A case report recently published in the Journal of Psychoactive Drugs chronicles the story of a 40-year-old retired male psychiatrist who tried to treat his bipolar disorder using a powerful psychedelic drug called N,N-dimethyltryptamine (DMT).
DMT was first synthesized by the chemist Richard H. F. Manske in 1931. However, the drug’s powerful psychedelic properties were not scientifically documented until Stephen Szára studied DMT in the mid-1950s. Though the scientific institutions of the West only recently discovered DMT, the drug was the key component of a hallucinogenic brew called ayahuasca, which has traditionally been used in the healing ceremonies of indigenous Amazon tribes.
The ex-psychiatrist described in the case report had one prior episode of mania and had been depressed for the majority of his life. He had tried antidepressant medications, mood stabilizers, antipsychotics, electroconvulsive therapy, and ketamine. But after these treatments failed, he started using DMT on a daily basis, which he obtained via the dark web.
Noticing some improvements, he began adding 60 mg of phenelzine to his daily regimen. The medication is a monoamine oxidase inhibitor, a type of drug known to amplify and prolong the effects of DMT.
The man was consuming up to 1 gram of DMT a day — an extremely large amount for such a potent psychedelic. He was also taking clonazepam to help him sleep at night.
After about six months, the man abruptly stopped his daily DMT habit because he was traveling out of state — and did not want to carry the illegal substance with him.
Two or three days after discontinuing DMT, he had a psychotic breakdown and ended up in a hospital. It took six security guards to restrain him before he was administered tranquilizers. He ended up having a seizure.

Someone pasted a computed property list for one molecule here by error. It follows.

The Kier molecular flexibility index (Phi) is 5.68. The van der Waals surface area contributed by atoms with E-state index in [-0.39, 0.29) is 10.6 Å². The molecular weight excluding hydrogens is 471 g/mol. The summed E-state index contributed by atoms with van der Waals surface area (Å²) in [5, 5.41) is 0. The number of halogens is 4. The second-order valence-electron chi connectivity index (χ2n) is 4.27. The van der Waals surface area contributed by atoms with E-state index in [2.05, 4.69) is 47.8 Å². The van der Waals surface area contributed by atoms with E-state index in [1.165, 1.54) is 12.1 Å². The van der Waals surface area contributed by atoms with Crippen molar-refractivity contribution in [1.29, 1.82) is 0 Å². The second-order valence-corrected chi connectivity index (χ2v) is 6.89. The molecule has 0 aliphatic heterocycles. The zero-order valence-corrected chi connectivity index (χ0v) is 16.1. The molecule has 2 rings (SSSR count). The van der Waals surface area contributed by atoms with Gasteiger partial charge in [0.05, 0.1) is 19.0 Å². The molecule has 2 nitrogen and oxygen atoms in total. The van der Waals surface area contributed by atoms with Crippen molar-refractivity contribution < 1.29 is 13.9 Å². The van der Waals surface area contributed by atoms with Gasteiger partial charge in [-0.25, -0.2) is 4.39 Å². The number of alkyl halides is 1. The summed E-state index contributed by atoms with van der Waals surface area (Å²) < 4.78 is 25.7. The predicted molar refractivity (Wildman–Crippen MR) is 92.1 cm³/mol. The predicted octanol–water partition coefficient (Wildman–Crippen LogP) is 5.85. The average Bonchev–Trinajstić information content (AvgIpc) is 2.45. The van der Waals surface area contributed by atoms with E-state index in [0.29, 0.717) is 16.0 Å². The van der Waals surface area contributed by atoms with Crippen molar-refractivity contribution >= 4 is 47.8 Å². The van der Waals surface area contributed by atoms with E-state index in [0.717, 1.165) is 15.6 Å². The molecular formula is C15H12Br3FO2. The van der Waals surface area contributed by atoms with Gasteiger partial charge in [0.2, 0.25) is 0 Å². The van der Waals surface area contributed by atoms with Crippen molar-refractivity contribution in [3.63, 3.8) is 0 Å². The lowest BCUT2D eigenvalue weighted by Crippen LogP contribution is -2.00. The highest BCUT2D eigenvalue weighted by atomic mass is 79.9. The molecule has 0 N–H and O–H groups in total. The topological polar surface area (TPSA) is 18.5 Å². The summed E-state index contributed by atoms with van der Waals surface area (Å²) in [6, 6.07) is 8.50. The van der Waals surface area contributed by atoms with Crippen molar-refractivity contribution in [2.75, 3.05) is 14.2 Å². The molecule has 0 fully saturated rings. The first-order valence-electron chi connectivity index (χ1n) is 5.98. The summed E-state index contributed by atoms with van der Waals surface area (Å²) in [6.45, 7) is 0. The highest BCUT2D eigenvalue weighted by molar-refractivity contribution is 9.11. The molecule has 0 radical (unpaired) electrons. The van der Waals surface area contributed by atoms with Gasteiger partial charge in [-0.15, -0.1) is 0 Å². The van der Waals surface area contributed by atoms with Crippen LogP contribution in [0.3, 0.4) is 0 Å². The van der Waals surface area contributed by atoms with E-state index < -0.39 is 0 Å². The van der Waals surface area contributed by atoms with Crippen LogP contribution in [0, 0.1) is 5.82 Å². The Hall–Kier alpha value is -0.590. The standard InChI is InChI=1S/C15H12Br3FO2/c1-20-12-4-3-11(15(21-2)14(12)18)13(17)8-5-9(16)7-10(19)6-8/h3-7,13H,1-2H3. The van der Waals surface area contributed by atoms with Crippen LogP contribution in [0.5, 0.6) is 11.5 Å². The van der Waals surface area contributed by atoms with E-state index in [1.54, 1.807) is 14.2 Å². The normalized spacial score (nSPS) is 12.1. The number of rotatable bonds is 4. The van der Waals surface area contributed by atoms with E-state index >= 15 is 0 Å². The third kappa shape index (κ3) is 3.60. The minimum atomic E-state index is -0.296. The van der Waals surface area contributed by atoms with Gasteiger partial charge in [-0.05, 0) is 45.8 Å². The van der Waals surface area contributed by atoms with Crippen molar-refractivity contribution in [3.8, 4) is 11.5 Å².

“He was pressured in his speech, hyperreligious, and delusional. He believed that demons were leeching into his soul and asked the medical staff for an exorcism,” the report explains.
He received psychological treatment for a week, but was then given a lithium prescription and discharged against medical advice. His condition after release is unknown — attempts to follow-up failed.
“This case highlights that patients with vulnerabilities such as personal or family history of psychosis, nonpsychotic mania, or concomitant use of other drugs should avoid hallucinogenic intake. Additionally, this patient serves as a good reminder of the potential consequences of self-medication, especially amongst physicians,” the case report concludes.
The case report, “A Physician’s Attempt to Self-Medicate Bipolar Depression with N,N-Dimethyltryptamine (DMT)“, was authored by Tanida Brown, Wanda Shao, Shehzad Ayub, David Chong, and Christian Cornelius. It was published on July 7, 2017.